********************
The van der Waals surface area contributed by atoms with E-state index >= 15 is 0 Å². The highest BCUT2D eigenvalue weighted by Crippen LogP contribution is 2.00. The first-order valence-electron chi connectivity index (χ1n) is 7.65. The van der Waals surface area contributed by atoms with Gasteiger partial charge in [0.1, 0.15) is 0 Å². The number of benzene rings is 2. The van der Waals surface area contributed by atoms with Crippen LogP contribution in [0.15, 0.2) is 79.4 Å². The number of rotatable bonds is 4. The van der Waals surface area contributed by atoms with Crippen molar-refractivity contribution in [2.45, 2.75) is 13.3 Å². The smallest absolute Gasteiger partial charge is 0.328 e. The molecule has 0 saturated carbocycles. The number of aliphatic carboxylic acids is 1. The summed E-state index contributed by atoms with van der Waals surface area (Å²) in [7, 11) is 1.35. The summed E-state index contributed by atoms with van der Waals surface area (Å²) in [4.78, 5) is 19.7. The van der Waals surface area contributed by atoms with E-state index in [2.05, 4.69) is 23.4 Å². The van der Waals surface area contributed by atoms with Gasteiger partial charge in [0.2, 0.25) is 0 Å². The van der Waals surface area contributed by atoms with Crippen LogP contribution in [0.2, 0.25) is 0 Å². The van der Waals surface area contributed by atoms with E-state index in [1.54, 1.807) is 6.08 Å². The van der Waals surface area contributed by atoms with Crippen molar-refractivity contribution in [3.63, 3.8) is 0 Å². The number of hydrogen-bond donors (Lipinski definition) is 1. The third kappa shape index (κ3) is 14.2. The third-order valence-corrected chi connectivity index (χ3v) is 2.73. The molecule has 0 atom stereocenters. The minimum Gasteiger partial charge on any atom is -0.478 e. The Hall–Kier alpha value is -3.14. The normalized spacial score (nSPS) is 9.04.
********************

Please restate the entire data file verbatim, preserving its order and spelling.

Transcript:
The van der Waals surface area contributed by atoms with E-state index >= 15 is 0 Å². The highest BCUT2D eigenvalue weighted by Crippen LogP contribution is 2.00. The first-order valence-electron chi connectivity index (χ1n) is 7.65. The van der Waals surface area contributed by atoms with Gasteiger partial charge in [0.1, 0.15) is 0 Å². The number of benzene rings is 2. The van der Waals surface area contributed by atoms with Crippen LogP contribution in [0.15, 0.2) is 79.4 Å². The number of rotatable bonds is 4. The van der Waals surface area contributed by atoms with Crippen molar-refractivity contribution in [2.45, 2.75) is 13.3 Å². The smallest absolute Gasteiger partial charge is 0.328 e. The molecule has 0 saturated carbocycles. The number of aliphatic carboxylic acids is 1. The summed E-state index contributed by atoms with van der Waals surface area (Å²) in [7, 11) is 1.35. The summed E-state index contributed by atoms with van der Waals surface area (Å²) in [4.78, 5) is 19.7. The van der Waals surface area contributed by atoms with E-state index in [2.05, 4.69) is 23.4 Å². The van der Waals surface area contributed by atoms with Gasteiger partial charge in [0.2, 0.25) is 0 Å². The van der Waals surface area contributed by atoms with Crippen LogP contribution in [0.2, 0.25) is 0 Å². The van der Waals surface area contributed by atoms with E-state index in [1.54, 1.807) is 6.08 Å². The van der Waals surface area contributed by atoms with Crippen molar-refractivity contribution in [3.63, 3.8) is 0 Å². The number of hydrogen-bond donors (Lipinski definition) is 1. The third kappa shape index (κ3) is 14.2. The third-order valence-corrected chi connectivity index (χ3v) is 2.73. The molecule has 0 atom stereocenters. The minimum Gasteiger partial charge on any atom is -0.478 e. The Hall–Kier alpha value is -3.14. The normalized spacial score (nSPS) is 9.04.